Thursday, June 09, 2005The University of Chicago's Regenstein Library is poised to think big - really big. When its $42 million expansion is completed four years from now, it will become the largest research library under one roof in North Anerica.
...Regenstein's collection will total about 8 million volumes in one space. The total university collection will exceed 11 million.More: The Regenstein's current floorplans
U. of C. planners say the addition to Regenstein will allow the university to keep its options open. "First and foremost it gives us the ability to rethink the library in ways in which if we had to go offsite [to store books] we could not rethink," said Judith Nadler, director of the library. Faculty members involved with planning the new facility have stressed the need for a library that draws scholars away from computer terminals and back to the stacks. In fact, a faculty survey revealed that professors, while continuing to draw heavily on the holdings of Regenstein, were spending less time in the library.
"I think there is something deeply important about human face-to-face interaction," said Andrew Abbott, the Swift distinguished service professor in sociology. Scholars say preserving Regenstein's massive open stacks is another priority.
"The chance of seeing what the next volume is, or running your eyes idly over the spines, opening the pages and falling upon something is memorable, pleasurable, instructive and frequently decisive in the way you work," said Neil Harris, a U. of C. historian and member of the faculty committee involved in planning the new addition. The planned addition of 40,000 square feet to the library--opened in 1970 and designed by architect Walter Netsch--will not only allow the collection to grow, but it also will provide the library with updated preservation facilities, improved book-tracking technology and additional classroom space.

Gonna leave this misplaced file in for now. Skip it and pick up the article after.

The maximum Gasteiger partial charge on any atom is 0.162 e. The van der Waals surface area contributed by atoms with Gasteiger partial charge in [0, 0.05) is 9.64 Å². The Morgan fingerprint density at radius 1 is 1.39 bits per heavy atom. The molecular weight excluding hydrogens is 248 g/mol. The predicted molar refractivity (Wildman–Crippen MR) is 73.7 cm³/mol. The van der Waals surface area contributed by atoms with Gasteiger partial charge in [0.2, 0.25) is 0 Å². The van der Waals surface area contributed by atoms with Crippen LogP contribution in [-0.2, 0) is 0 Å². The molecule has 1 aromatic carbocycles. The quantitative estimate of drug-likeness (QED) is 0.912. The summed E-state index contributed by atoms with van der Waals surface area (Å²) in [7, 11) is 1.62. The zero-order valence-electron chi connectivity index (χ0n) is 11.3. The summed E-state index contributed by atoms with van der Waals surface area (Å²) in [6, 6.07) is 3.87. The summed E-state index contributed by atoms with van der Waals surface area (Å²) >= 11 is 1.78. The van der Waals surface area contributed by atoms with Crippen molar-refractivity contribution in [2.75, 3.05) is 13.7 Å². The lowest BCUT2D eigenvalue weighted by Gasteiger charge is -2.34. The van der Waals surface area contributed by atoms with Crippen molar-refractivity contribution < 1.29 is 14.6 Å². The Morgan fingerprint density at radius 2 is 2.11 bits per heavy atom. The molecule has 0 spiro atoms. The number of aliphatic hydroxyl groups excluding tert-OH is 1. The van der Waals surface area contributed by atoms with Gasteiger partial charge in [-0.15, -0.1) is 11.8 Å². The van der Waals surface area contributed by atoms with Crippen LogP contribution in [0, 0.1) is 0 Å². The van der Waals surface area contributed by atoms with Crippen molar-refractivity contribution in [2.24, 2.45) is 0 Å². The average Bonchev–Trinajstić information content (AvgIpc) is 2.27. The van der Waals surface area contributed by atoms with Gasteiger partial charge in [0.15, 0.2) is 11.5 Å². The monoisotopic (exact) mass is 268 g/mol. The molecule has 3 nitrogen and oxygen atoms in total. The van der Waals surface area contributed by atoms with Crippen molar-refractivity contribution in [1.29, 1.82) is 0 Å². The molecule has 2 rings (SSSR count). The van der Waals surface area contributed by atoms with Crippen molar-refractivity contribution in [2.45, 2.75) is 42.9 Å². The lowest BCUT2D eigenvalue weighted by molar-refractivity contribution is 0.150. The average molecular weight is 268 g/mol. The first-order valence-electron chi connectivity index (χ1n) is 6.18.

The cornerstone of the library's expansion will be a high-density, automated shelving facility that mainly will house print journals. The high-density storage system requires one-seventh the floor space of a conventional system and employs bar codes and bins to track and store volumes. Already in use at several libraries, the system allows books to be selected and delivered within five minutes.
The expansion also will enable the university to enlarge its digital collection. With the extra space gained from storing print periodicals, a portion of the current Regenstein building will be reconfigured into an "information commons" and include digital learning libraries as well as an Internet-savvy library staff. Scholars and library officials say the expansion of Regenstein can blend the best of the digital and print worlds. Harris, whose scholarly career predates the photocopier, says that a renovated Regenstein will remain the spiritual center of the university.
"This library is the heart of the campus. It's been the most important building put up in the last 50 years, so you approach it with some degree of reverence," said Harris. "You don't want to lose its significance." [read full article]